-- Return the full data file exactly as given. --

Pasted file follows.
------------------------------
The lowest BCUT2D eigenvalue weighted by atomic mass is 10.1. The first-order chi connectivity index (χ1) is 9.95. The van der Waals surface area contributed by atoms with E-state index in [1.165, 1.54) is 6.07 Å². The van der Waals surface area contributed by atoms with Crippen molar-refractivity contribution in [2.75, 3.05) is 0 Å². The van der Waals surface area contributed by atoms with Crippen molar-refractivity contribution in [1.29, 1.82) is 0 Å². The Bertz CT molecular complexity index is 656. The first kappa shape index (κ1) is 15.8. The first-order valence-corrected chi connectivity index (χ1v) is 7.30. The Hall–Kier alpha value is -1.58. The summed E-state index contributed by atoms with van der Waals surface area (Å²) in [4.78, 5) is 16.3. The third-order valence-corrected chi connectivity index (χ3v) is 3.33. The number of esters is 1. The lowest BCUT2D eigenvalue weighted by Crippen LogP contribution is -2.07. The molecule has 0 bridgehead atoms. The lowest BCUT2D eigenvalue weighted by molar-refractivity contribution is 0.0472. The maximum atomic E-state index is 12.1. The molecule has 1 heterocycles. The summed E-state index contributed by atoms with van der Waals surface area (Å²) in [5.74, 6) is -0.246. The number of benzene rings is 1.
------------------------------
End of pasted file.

The lowest BCUT2D eigenvalue weighted by atomic mass is 10.1. The first-order chi connectivity index (χ1) is 9.95. The van der Waals surface area contributed by atoms with E-state index in [1.165, 1.54) is 6.07 Å². The van der Waals surface area contributed by atoms with Crippen molar-refractivity contribution in [2.75, 3.05) is 0 Å². The van der Waals surface area contributed by atoms with Crippen molar-refractivity contribution in [1.29, 1.82) is 0 Å². The Bertz CT molecular complexity index is 656. The first kappa shape index (κ1) is 15.8. The first-order valence-corrected chi connectivity index (χ1v) is 7.30. The Hall–Kier alpha value is -1.58. The summed E-state index contributed by atoms with van der Waals surface area (Å²) in [4.78, 5) is 16.3. The third-order valence-corrected chi connectivity index (χ3v) is 3.33. The number of esters is 1. The lowest BCUT2D eigenvalue weighted by Crippen LogP contribution is -2.07. The molecule has 0 bridgehead atoms. The lowest BCUT2D eigenvalue weighted by molar-refractivity contribution is 0.0472. The maximum atomic E-state index is 12.1. The molecule has 1 heterocycles. The summed E-state index contributed by atoms with van der Waals surface area (Å²) in [5.74, 6) is -0.246. The number of benzene rings is 1.